Blood, Guts and Glory
General George S. Patton (George C. Scott) is “a 16th-century man,” a German military analyst tells his higher-ups in Patton, “a romantic warrior lost in contemporary times.”
Patton is a man who sees war as personal duels between opposing generals. He even wishes that the outcome of his war — World War II — could be determined by a one-on-one with that “genius son of a bitch,” German Field Marshal Erwin Rommel (Karl Michael Vogler), whose North African campaigns are kicking American and British butts. (After Patton routs Rommel’s 10th Panzer tanks, thanks to his studies of Rommel’s published strategies, he utters one of the greatest lines in movie history: “Rommel, you magnificent bastard, I read your book.”) But his own allies are fair game, too — Patton depicts his legendary conflicts with “GI General” Omar Bradley (Karl Malden) and British general Montgomery (Michael Bates).
This biopic of the American general is a straightforward film without subtext or irony, just as its subject is. Not that he isn’t a mass of eccentricities. Patton keeps a Bible nearby and prays on his knees, but he also believes in reincarnation — he tells his fellow officers straightfaced that he was with Napoleon in Russia. He writes poetry and can “smell a battlefield.” He likes to court danger: He promotes himself to three-star general before it’s officially approved by the U.S. Senate; he stands in front of a strafing German plane, shooting at it with only a pistol. He wants his troops to fear him and has zero tolerance for what he sees as cowardice.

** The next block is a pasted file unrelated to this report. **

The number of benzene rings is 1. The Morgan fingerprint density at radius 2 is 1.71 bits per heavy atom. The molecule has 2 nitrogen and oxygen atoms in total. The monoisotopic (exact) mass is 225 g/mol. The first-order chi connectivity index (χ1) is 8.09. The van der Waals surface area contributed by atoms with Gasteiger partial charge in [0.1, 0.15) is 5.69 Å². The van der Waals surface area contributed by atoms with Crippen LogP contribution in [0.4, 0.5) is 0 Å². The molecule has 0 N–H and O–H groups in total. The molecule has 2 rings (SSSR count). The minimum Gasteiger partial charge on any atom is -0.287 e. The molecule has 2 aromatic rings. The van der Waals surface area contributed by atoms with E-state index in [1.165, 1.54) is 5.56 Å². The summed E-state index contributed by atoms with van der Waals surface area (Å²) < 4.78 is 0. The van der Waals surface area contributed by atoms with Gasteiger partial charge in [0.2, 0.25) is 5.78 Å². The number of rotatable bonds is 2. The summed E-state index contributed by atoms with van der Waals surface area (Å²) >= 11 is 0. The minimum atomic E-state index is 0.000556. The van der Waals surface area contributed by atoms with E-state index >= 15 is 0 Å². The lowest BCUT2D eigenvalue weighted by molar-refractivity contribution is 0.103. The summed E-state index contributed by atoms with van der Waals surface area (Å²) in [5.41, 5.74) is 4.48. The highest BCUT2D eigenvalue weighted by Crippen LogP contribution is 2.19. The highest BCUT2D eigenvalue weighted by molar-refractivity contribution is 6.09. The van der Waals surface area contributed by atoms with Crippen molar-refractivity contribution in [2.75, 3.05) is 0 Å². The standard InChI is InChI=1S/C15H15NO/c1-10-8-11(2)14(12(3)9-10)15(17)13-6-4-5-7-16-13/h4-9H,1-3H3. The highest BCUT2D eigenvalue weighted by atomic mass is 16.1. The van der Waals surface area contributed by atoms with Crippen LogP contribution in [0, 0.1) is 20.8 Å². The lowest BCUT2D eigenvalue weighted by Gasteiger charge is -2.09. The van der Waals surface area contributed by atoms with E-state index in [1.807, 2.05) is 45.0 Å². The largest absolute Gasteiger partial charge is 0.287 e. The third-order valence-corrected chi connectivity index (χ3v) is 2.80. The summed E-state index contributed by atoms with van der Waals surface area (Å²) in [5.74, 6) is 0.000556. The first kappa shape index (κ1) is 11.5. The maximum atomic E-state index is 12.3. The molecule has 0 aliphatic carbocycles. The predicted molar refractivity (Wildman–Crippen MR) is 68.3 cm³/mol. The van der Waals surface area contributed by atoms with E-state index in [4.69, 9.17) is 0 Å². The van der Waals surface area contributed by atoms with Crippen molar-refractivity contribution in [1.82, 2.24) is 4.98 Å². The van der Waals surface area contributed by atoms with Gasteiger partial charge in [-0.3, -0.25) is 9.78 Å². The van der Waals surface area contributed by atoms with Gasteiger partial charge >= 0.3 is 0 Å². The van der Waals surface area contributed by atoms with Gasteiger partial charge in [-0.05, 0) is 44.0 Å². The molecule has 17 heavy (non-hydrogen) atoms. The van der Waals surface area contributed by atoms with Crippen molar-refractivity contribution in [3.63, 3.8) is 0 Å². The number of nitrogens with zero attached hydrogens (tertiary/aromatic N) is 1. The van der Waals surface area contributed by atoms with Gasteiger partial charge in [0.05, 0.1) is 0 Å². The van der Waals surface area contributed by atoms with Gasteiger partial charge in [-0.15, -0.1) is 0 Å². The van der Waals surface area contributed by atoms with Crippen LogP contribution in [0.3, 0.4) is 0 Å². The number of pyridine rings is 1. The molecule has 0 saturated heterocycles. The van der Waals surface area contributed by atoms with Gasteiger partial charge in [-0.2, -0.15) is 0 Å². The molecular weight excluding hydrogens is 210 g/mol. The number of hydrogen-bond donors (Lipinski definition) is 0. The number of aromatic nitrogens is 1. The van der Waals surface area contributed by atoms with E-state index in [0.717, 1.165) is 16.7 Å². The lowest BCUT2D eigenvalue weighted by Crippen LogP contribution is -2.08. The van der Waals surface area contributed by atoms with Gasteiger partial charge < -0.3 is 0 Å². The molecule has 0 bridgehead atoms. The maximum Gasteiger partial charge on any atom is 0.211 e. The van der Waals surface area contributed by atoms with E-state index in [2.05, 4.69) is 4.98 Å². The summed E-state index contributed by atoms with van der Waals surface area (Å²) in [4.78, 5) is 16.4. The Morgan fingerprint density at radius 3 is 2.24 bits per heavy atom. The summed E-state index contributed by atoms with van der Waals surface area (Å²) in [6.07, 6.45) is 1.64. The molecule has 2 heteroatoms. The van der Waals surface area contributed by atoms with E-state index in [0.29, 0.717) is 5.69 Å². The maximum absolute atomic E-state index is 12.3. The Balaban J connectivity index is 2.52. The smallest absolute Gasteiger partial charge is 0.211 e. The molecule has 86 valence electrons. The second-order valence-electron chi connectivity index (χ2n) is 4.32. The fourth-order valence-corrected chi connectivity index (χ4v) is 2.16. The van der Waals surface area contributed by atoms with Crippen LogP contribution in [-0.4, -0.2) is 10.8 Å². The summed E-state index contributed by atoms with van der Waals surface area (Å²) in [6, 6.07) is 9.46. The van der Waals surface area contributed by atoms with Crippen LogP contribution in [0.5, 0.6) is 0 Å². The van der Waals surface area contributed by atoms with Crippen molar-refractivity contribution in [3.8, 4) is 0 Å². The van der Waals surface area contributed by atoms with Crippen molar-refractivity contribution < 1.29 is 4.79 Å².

But like many men who do great things using personality traits that would be drawbacks in lesser men, Patton’s idiosyncrasies eventually turn around and bite him. He’s tolerated only as long as he gets results — and good publicity. Patton is a spectacular and unvarnished look at a man who thrives in war while also sowing the seeds of his own downfall.
Best Picture 1970
AFI 100: #89
unforgettable movie moment:
The opening scene, in which General Patton, standing before a huge American flag, addresses off-screen troops: “No bastard ever won a war by dying for his country. You won it by making the other poor dumb bastard die for his country.”
previous Best Picture:
1969: Midnight Cowboy
next Best Picture:
1971: The French Connection
previous AFI 100 film:
88: Easy Rider
next AFI 100 film:
90: The Jazz Singer
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viewed at home on a small screen